“The season is created to explore a wide diversity of characters as they journey through the vicissitudes of life,” said Artistic Director Lauren Warhol Caldwell. “The Hipp’s 46th season will thrust you to the edge of your seat, as you witness the ups-and-downs of human exploration.”
Join us for a year of engaging, dynamic, and contemporary storytelling. Hippodrome season subscriptions go on sale to the public May 1, 2018.
“We are the Wolves.”
The Hipp partners with the UF School of Theatre + Dance to bring the acclaimed new play The Wolves to the stage. Game on! Ferociously funny, The Wolves is an unflinching depiction of a suburban girls soccer team, and a riveting slice-of-life portrait of life, liberty, and the pursuit of happiness for nine American girls.
A finalist for the 2017 Pulitzer Prize, the Lucille Lortel and Drama League awards for Best Play, as well as for the Outer Critics’ Circle John Gassner Award for Outstanding New American Play, and winner of the 2015 Relentless Award for Playwriting, The Wolves was named one of the year’s best plays by The New York Times.
“A firecracker of a play, spilling over with humor, insight and searing pathos.” – The Hollywood Reporter.
CRITIC’S PICK! “Thrilling! THE WOLVES keeps you on the edge of your seat.” – The New York Times.
“I live on blood. But I am not… that… can I come in?”
Oskar, a lonely boy living with his mother on the edge of town, is bullied at school and longing for friendship. Eli, the young girl who moves in next door, never goes to school and rarely leaves home. These two youngsters, sensing in each other kindred spirits, become devoted friends. But when a spate of sinister killings rock the neighborhood, a shocking truth tests their young friendship-and love-beyond all imaginable limits.
“What’s the deal with fruitcake?”
A hilarious, madcap romp for the holiday season! Instead of performing Charles Dickens’ beloved holiday classic for the umpteenth time, three actors decide to perform every Christmas story ever told — plus Christmas traditions from around the world, seasonal icons from ancient times to topical pop-culture, and every carol ever sung.
If you loved A Tuna Christmas or the Ultimate Christmas Show (Abridged) you will be laughing in the aisles for Every Christmas Story Ever Told!
“Wackiest, tackiest, and happiest holiday event(s)!” – USA Today.
“I’ll tell you what. I’m not the same person who walked through that door.”
Fresh from its Tony-winning Broadway run, the comic sequel to Ibsen’s famed drama comes to the Hippodrome. In the final scene of Ibsen’s 1879 groundbreaking masterwork, Nora Helmer makes the shocking decision to leave her husband and children, and begin a life on her own. In A DOLL’S HOUSE, PART 2, many years have passed since Nora slammed the door on everything in her life. Now, there’s a knock on that same door. Nora has returned. But why? And what will it mean for those she left behind?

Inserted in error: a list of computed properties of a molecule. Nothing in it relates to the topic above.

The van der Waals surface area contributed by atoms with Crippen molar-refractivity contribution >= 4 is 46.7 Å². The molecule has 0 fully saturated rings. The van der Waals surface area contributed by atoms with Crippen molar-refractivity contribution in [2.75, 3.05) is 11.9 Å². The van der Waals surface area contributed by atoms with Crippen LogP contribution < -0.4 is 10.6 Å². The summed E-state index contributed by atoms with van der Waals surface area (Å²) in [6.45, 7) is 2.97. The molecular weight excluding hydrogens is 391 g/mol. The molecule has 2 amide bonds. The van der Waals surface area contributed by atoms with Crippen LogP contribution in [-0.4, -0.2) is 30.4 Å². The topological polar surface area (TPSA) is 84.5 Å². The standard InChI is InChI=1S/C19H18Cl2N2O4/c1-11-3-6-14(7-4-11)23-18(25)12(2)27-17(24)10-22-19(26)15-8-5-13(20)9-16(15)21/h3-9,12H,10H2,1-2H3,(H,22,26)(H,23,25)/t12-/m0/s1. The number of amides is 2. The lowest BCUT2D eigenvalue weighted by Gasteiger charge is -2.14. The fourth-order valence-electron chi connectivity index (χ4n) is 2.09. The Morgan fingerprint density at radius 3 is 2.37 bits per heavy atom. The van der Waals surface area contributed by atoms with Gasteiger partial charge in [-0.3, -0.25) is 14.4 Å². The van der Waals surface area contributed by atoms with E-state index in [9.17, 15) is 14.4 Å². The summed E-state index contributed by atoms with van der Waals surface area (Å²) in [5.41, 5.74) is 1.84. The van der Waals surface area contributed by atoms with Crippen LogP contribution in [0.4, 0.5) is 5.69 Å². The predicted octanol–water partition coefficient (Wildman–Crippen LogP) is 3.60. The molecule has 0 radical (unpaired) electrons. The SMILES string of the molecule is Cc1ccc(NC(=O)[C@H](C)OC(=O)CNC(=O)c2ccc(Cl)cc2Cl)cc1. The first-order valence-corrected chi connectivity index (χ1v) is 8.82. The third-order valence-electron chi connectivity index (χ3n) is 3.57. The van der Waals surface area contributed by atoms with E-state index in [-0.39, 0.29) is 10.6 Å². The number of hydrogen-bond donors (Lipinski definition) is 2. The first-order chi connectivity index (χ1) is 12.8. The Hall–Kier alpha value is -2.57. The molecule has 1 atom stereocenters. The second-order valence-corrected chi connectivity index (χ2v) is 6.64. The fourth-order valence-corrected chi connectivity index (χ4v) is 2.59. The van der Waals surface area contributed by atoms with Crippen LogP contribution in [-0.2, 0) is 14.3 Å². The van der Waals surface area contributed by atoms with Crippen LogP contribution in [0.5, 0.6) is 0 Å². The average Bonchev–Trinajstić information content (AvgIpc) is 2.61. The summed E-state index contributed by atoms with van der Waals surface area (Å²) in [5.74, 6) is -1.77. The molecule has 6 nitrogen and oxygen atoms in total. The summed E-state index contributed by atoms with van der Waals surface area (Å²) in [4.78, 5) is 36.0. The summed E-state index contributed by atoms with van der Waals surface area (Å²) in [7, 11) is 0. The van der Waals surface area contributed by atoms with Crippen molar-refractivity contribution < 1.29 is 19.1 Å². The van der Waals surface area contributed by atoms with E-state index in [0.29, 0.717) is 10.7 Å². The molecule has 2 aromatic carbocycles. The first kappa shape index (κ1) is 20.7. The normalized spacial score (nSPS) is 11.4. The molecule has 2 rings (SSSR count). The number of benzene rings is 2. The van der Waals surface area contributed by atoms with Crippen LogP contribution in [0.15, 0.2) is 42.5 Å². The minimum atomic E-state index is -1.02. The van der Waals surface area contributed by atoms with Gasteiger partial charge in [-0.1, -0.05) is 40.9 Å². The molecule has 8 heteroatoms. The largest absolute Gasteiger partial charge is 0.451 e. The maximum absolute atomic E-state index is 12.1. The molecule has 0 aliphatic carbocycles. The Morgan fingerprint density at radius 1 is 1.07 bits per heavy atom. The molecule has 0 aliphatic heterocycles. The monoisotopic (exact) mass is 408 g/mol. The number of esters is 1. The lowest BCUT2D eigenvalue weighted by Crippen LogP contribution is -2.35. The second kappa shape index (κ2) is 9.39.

“[A] smart, funny and utterly engrossing play” – The New York Times. “[A Doll’s House, Part 2 ] delivers explosive laughs while also posing thoughtful questions about marriage, inequality and human rights” – Hollywood Reporter. “Keeps you hanging on each turn of argument and twist of knife. It’s dynamite.” – Time Out New York.
“But isn’t knowing the truth better? Instead of basing our lives on some kind of — a miracle?”
Hippodrome audiences fell in love with Tom Dudzick’s infectiously hilarious and genuinely heart-warming plays Over the Tavern and King o’ the Moon. Miracle on South Division Street is the story of the Nowak family, living in the East Side of Buffalo, New York, where Clara, the family matriarch, happily runs her soup kitchen and tends to the family heirloom – a twenty-foot shrine to the Blessed Mother which adjoins the house. The Nowak family’s faith is shaken to the very core when a deathbed confession causes the family legend to unravel, and the results are heartfelt and hilarious.
“Best comedy of the year! A great hook that will keep generations laughing. You have to see it to believe it.” – Examiner.com.
“You’re naive. Naive and well-meaning. And you’re on a collision course with history.”
Winner of the Pulitzer Prize and Obie Award, and nominated for the Tony Award for Best Play, Disgraced is one of the most widely-produced and talked-about plays in recent years. High-powered New York lawyer Amir has climbed the corporate ladder while distancing himself from his Muslim roots. When he and his wife Emily host a dinner party, what starts as a friendly conversation escalates, shattering their views on race, religion, and each other.
“Everyone has been told that politics and religion are two subjects that should be off limits at social gatherings. But watching Mr. Akhtar’s characters rip into these forbidden topics, there’s no arguing that they make for ear-tickling good theater.” – The New York Times.